I read the full gamit of Catholic blogs and commentaries online. I read conservative blogs and I also read less-than-conservative blogs. I read comments. One thing I've noticed is that whenever Pope Francis drops words like 'mercy' and 'love', traditionalists get defensive and are quick to qualify. "Yes, we need mercy, but we also need THE LAW and CLEAR MORAL TEACHING!" "Sure, the woman caught in adultery in the bible was forgiven, but JESUS SAID TO HER 'SIN MORE MORE' YOU CAN'T FORGET ABOUT THAT PART!"
Terminology like mercy and love seem to have twitchy PTSD type effects for those who have grown up grudgingly through the Vatical II era and associate such words with the "feel-good, wishy-washy, social-justicey type of cafeteria catholicism that got us all into this mess in the first place." Vatican II was a response to the (in my opinion) comfortable and insular enclave of traditionalism and clericalism that saw the modern world passing by through the stained glass windows and shrugged its shoulders.
Likewise, radical traditionalism is a counter response to the Vatical II response of how to be the 'Church in the modern world.' Radical Traditionalism does not 'open the windows to the modern world,' but shuts them tight lest the noxious gases waft into the sanctuary and spoil the wine and hosts. It seeks to circle the wagons and preserve the remnant of what is left of the 'true church' in a kind of Donatist-like vetting system for who is a true Catholic and who is not.
Now, I don't fall into either of these two camps very squarely, though I appreciate what each is trying to accomplish. Which is maybe why I appreciated Amoris Laetitia, Pope Francis' recent apostolic exhortation on marriage, family, and the 'Joy of Love.' Because I think it tends to speak to the middle--that is, upholding and reiterating the Church's traditional teaching on the ideals of marriage and family while also speaking pastorally in recognizing and acknowledging that members of our human family--real live people--do not always live up to this ideal, and what should the response to those 'irregular' situations be.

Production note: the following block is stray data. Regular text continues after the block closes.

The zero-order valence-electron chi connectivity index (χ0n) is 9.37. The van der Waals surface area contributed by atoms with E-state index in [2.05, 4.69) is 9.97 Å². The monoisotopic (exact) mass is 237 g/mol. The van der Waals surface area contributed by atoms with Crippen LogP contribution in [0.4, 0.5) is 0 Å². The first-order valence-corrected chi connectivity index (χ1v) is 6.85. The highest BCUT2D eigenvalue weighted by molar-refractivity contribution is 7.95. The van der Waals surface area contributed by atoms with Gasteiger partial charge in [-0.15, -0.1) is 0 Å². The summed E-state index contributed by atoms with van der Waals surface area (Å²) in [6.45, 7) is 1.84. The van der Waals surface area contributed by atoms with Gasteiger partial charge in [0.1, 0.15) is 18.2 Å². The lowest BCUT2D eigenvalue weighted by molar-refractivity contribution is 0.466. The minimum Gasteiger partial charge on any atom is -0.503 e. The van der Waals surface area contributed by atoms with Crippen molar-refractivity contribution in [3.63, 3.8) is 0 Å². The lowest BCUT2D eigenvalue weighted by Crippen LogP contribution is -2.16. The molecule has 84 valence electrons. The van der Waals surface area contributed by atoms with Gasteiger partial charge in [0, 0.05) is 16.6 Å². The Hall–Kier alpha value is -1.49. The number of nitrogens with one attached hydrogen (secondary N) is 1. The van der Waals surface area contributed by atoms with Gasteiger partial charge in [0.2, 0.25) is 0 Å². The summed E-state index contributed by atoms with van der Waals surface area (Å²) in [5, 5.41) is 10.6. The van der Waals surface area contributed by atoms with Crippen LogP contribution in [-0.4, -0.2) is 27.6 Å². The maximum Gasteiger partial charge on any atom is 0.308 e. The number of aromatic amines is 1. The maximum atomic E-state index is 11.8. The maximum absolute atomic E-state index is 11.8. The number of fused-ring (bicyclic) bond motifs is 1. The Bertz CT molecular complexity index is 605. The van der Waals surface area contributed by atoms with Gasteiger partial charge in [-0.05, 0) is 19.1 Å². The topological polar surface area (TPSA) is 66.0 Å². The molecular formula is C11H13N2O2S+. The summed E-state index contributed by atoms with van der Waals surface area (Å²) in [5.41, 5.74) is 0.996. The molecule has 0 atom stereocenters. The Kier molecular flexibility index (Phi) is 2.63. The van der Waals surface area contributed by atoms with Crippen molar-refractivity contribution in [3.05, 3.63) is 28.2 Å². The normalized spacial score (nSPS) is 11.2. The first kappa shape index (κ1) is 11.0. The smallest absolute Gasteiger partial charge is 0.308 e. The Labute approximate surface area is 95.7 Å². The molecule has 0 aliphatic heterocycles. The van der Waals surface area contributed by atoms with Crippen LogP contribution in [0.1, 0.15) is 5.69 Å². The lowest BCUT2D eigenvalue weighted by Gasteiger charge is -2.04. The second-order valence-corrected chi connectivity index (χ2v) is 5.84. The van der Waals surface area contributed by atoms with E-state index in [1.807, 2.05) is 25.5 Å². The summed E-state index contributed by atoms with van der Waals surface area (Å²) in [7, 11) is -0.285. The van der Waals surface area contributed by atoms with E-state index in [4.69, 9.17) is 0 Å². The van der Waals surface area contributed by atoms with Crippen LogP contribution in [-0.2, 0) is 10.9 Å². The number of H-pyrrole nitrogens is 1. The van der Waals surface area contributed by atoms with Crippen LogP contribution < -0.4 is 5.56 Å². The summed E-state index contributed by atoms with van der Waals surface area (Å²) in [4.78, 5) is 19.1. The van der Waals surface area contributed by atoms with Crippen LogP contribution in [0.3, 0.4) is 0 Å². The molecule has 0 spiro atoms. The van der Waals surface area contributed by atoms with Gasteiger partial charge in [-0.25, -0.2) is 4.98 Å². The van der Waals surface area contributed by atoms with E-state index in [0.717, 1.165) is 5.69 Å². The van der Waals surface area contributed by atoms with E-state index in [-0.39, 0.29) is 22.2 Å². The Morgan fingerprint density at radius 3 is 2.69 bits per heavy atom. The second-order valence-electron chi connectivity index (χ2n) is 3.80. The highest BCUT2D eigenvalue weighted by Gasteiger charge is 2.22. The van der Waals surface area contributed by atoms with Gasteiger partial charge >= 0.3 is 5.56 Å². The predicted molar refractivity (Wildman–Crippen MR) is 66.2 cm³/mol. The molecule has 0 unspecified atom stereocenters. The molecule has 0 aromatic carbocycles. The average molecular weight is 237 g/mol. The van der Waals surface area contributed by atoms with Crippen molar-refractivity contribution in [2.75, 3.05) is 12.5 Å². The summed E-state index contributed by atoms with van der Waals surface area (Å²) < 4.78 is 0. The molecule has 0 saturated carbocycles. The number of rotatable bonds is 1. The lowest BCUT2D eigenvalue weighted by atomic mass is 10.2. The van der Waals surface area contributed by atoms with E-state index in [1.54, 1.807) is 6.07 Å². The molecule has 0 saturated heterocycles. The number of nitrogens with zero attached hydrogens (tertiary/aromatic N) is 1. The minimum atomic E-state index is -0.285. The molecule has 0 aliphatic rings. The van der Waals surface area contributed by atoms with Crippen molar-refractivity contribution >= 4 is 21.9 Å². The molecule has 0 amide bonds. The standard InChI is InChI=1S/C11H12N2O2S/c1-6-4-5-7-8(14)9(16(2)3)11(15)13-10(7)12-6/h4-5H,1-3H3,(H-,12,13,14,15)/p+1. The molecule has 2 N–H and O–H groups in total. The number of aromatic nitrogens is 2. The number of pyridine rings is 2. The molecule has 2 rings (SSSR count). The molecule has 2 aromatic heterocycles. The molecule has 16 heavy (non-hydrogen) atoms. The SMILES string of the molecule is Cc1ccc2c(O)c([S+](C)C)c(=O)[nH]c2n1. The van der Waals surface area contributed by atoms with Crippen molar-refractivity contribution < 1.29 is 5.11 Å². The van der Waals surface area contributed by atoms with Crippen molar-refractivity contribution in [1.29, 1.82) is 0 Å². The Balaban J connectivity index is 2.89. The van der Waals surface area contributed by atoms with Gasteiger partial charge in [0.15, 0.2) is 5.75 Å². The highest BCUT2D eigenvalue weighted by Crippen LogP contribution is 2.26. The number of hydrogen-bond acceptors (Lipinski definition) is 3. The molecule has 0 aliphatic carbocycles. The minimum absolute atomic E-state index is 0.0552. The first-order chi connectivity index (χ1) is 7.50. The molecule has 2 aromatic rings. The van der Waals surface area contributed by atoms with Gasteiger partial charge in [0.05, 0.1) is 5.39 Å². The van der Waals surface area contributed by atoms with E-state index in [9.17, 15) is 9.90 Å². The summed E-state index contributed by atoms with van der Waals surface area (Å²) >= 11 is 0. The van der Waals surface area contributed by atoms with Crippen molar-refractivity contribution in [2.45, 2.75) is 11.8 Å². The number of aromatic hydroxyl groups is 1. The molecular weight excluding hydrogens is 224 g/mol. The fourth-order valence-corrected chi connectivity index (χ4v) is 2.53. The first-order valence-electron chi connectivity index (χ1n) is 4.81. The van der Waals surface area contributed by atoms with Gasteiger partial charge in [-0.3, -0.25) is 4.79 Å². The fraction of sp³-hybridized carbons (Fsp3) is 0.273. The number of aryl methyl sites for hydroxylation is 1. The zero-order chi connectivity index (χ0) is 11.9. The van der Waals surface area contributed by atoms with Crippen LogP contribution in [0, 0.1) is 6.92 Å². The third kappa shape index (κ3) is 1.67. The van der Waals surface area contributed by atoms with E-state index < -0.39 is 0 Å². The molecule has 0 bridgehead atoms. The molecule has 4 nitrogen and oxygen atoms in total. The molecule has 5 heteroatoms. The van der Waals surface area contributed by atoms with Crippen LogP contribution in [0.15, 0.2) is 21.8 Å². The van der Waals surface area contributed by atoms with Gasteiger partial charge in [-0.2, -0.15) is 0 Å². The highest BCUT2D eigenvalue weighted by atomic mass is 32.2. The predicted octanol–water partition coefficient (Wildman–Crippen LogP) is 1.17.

When I read flabbergasted and sometimes angry responses from traditionalists in the combox of blogs criticizing Pope Francis and his 'confusing, unclear message that opens things up to misinterpretation' when he references squishy things like love and mercy, it comes across like this: Mercy should be prudently dispensed in a restrained manner to qualified recipients and only then, with restrictions, after a inquisition like period of judiciary discernment by a tribunal determining whether or not said person qualifies for mercy.
If you've ever known mercy, been shown mercy, experienced mercy...you know this is not how mercy operates.
The examples in scripture are not lacking. The parable of the unforgiving servant, the parable of the prodigal son, the story of the woman caught in adultery. These stories paint a picture of mercy, what it looks like, using the canvas of real life. It illuminates us to the character of a God who is both just AND merciful.